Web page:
: Aishwarya Dhanush
: Dhanush, Shruti Hassan, Prabhu, Bhanupriya, Rohini
Several months after Kolaveri Di raged the viral space like a tornado, 3 reveals that the song signifies a turning point in Aishwarya's debut film. Although the song is a cacophonous din lisped by the movie's male lead, Dhanush, 3 is reasonably well helmed and acted out. Set in Chennai in the pre-mobile telephone era when the wired gadget on the desk or in the public call office linked lovers, the story may be broadly described as a psychological mystery.
Narrated through a series of flashbacks, 3 introduces us to two shy school-going teens who find themselves desperately - and later overprotectively -- drawn to each other. The romance which begins with hesitant eye contact, and the subsequent marriage weathers early parental disapproval. Admittedly, there is not much of a story, and 3 pads it up with a long courtship when the boys ogles the girl, follows her on his bicycle/bike and eventually takes her for a spin that lands him in trouble with her father. All this may seem awfully familiar, but what does not, is the twist in the tale that shatters the couple's idyllic existence.
But this is also precisely where the narrative falters, slipping into the implausible. We never understand why some incidents take place at all in a country like India with its strong familial support. Why must Ram (Dhanush) and Janani (Shruti Hassan) battle their demons alone with only a friend in attendance? The friend, for that matter, could have changed the course of their lives, but does not. So, what begins as a promising plot dithers midway.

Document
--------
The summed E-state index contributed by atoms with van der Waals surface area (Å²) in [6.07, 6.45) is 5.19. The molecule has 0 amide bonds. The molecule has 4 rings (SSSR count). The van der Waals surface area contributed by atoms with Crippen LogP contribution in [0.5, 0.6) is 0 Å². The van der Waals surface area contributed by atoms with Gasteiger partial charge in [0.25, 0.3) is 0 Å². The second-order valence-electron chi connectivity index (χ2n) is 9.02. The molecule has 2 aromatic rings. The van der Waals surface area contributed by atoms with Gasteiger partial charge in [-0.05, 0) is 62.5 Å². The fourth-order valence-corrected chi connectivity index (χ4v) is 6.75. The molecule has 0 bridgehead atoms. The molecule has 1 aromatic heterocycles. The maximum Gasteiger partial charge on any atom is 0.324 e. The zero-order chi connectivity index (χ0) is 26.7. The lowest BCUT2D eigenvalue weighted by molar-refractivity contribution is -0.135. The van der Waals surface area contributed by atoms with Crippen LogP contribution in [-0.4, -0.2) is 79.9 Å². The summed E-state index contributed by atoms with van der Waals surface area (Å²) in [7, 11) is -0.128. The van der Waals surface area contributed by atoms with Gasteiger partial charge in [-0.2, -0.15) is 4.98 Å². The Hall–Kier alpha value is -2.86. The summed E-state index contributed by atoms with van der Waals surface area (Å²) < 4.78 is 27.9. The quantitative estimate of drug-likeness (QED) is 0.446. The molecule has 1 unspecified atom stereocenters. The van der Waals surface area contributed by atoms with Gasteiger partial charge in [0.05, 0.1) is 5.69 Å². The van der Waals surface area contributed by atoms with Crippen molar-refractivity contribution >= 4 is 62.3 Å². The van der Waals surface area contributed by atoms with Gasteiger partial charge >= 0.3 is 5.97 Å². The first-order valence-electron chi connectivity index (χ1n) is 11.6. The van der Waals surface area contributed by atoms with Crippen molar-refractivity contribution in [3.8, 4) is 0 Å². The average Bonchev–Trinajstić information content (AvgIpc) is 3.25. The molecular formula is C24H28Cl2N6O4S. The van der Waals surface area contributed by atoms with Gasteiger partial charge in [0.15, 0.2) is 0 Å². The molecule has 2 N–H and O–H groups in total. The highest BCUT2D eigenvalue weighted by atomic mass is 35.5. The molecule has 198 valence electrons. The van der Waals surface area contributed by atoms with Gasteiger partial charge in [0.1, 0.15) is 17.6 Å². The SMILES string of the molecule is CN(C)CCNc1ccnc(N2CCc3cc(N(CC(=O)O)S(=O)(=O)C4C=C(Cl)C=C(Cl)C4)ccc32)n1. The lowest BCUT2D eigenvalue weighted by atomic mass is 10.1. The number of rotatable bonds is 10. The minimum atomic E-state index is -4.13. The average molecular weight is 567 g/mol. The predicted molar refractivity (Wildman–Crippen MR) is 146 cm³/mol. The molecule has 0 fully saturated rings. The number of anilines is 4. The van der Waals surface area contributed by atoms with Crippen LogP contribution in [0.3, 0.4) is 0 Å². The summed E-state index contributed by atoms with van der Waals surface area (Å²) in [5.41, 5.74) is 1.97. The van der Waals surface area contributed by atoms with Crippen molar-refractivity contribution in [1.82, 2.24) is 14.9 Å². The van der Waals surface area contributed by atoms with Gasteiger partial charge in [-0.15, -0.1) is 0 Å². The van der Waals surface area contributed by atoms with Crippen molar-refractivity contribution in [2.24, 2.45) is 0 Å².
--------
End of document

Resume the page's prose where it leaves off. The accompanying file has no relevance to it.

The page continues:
3 makes up for this rather unconvincing storyline by good performances. As the son of a rich father, essayed by Prabhu, Dhanush is marvellous in a role that may well be his career best. As a nonchalant schoolboy and later as a man tormented by fear and swinging between hallucination and reality, agony and ecstasy, he surprises us with his emotive ability. In many ways, Shruti reminds us that she is her mother, Sarika's (and Kamal Hassan's) daughter, giving a top-notch portrayal of a woman torn between love and angst that often borders on the possessive, though she goes overboard in the emotional scenes.
The core plot dealing with perplexing facets of human psychology may have been beaten to death, but yet 3 manages to hold our attention till the last frame. But the terse footnote which says suicide is not the solution for any problem is an annoying cliché.